13 Jan Is Simplicity Too Complex?
I am afraid I have this picture in my mind of a Japanese monk raking a stone garden. The garden has one small altar and a very carefully placed bamboo plant. The monk’s face is peaceful and composed and he is evidently deeply engrossed in the careful movement of the rake. He is wearing a GoPro Hero 9 camera on a helmet mount…
It could have been worse. He could have been carrying a Black Magic cinema camera with external hard drive, video recorder, and monitor. On a crane rig on a dolly on a stepped power drive with a clapper board and a focus puller. Surrounded by drones.
Before you dismiss this as just another old-guy rant about digital please consider that I think the digital camera is a wonderful advancement – I know – I used to shoot large, medium, and small format film and then process everything myself. The loss of film and a room full of carcinogenic chemistry was like having a weight lifted off my chest. I like digital, even if I don’t fully understand much of it.
What I do understand is the fact that in many cases the simplicity that was promised has been masked by the ability to make new gadgets – in its turn creating more complexity. There are more interdependent factors than ever before and many of the keys for the process that were once sealed into the chemistry and film are now poking out the back of the camera or are buried inside an electronic menu. You get to make more decisions because you HAVE to make more decisions…but you needn’t make them correctly. You do have the right to be wrong and to suffer accordingly.
I am following with interest the sub-set of design in some cameras that uses a single focal-length lens and matches it to the sensor – Fujifilm and Leica have done this brilliantly. Zeiss are trying a new camera with the idea. They are still too complex in other criteria that they ask you to set, but they do have a superb choice of lens. If the user can be persuaded to set the cameras to their automatic programs and then refuse to be browbeaten when the resultant jpeg images come out well, they have a chance of success. Of course their contentment may become a matter of distress to the professional photographic critic, but this cannot be helped.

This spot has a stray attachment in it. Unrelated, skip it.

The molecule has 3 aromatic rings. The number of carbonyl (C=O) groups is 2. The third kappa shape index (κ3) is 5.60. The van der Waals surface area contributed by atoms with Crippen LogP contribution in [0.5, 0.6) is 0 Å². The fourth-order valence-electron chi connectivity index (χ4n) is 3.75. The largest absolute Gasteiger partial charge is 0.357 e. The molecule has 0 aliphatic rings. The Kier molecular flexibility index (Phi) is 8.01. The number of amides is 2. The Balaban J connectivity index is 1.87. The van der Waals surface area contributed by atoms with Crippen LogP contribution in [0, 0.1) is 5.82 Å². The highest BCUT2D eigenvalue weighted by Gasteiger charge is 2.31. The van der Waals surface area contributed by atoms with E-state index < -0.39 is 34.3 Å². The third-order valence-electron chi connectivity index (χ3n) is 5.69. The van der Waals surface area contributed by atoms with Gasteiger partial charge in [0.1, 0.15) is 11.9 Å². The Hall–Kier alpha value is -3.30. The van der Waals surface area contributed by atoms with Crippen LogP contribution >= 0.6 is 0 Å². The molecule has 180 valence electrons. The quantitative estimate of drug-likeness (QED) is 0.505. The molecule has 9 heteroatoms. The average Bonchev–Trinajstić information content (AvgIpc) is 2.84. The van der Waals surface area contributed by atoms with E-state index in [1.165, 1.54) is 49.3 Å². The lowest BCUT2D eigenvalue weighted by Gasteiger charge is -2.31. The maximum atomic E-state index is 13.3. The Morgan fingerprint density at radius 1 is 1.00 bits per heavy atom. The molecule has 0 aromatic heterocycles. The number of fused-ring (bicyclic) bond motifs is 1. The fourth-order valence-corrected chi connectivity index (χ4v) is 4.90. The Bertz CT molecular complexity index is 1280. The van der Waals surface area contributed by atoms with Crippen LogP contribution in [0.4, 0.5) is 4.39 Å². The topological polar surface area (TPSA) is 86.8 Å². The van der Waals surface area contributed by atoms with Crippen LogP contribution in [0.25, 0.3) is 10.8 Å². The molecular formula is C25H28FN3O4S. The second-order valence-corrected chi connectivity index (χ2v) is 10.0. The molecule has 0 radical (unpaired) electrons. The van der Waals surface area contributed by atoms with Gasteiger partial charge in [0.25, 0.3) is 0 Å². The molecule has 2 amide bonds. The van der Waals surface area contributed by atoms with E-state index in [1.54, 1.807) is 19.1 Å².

I’ll also be fair…who amongst us in the film era was so staunch and puritanical as to desire only one lens forever fixed to our camera? Did we not lust and bust for interchangeable lenses even when they were worse than the one on the camera – or were nearly impossible to fit and synchronise? ( Linhof Technika users may now groan in unison and search for their cams… ) Did we not buy lens adapters that made bomb fuses look simplistic? And when we got into the darkroom, were we not as foolish as ferrets with the changing developers and speed-inducing agents? We cannot shake our fingers at the digital young…